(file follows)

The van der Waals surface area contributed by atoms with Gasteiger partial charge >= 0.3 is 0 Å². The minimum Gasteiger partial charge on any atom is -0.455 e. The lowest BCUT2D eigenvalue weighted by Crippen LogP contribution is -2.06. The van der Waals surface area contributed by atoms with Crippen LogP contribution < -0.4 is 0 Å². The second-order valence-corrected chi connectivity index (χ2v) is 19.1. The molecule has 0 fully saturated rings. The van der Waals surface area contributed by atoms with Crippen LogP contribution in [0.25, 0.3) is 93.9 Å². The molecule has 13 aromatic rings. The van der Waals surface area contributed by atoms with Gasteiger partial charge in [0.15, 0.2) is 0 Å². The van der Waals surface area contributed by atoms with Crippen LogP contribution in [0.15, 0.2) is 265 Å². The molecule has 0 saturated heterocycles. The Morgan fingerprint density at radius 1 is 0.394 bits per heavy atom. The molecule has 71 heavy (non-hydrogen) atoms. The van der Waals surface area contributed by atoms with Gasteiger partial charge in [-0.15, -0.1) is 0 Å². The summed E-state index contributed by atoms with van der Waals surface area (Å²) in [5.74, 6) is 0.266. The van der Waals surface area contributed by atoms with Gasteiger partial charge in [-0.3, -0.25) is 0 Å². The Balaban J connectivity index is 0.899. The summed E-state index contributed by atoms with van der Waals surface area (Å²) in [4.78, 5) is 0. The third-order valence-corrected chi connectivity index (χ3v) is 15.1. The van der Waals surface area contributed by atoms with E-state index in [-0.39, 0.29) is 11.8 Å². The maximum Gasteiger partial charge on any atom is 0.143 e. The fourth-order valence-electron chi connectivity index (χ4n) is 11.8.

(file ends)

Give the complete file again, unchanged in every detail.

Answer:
The van der Waals surface area contributed by atoms with Gasteiger partial charge >= 0.3 is 0 Å². The minimum Gasteiger partial charge on any atom is -0.455 e. The lowest BCUT2D eigenvalue weighted by Crippen LogP contribution is -2.06. The van der Waals surface area contributed by atoms with Crippen LogP contribution < -0.4 is 0 Å². The second-order valence-corrected chi connectivity index (χ2v) is 19.1. The molecule has 0 fully saturated rings. The van der Waals surface area contributed by atoms with Crippen LogP contribution in [0.25, 0.3) is 93.9 Å². The molecule has 13 aromatic rings. The van der Waals surface area contributed by atoms with Gasteiger partial charge in [0.15, 0.2) is 0 Å². The van der Waals surface area contributed by atoms with Crippen LogP contribution in [0.15, 0.2) is 265 Å². The molecule has 0 saturated heterocycles. The Morgan fingerprint density at radius 1 is 0.394 bits per heavy atom. The molecule has 71 heavy (non-hydrogen) atoms. The van der Waals surface area contributed by atoms with Gasteiger partial charge in [-0.15, -0.1) is 0 Å². The summed E-state index contributed by atoms with van der Waals surface area (Å²) in [5.74, 6) is 0.266. The van der Waals surface area contributed by atoms with Gasteiger partial charge in [-0.3, -0.25) is 0 Å². The Balaban J connectivity index is 0.899. The summed E-state index contributed by atoms with van der Waals surface area (Å²) in [4.78, 5) is 0. The third-order valence-corrected chi connectivity index (χ3v) is 15.1. The van der Waals surface area contributed by atoms with E-state index in [-0.39, 0.29) is 11.8 Å². The maximum Gasteiger partial charge on any atom is 0.143 e. The fourth-order valence-electron chi connectivity index (χ4n) is 11.8.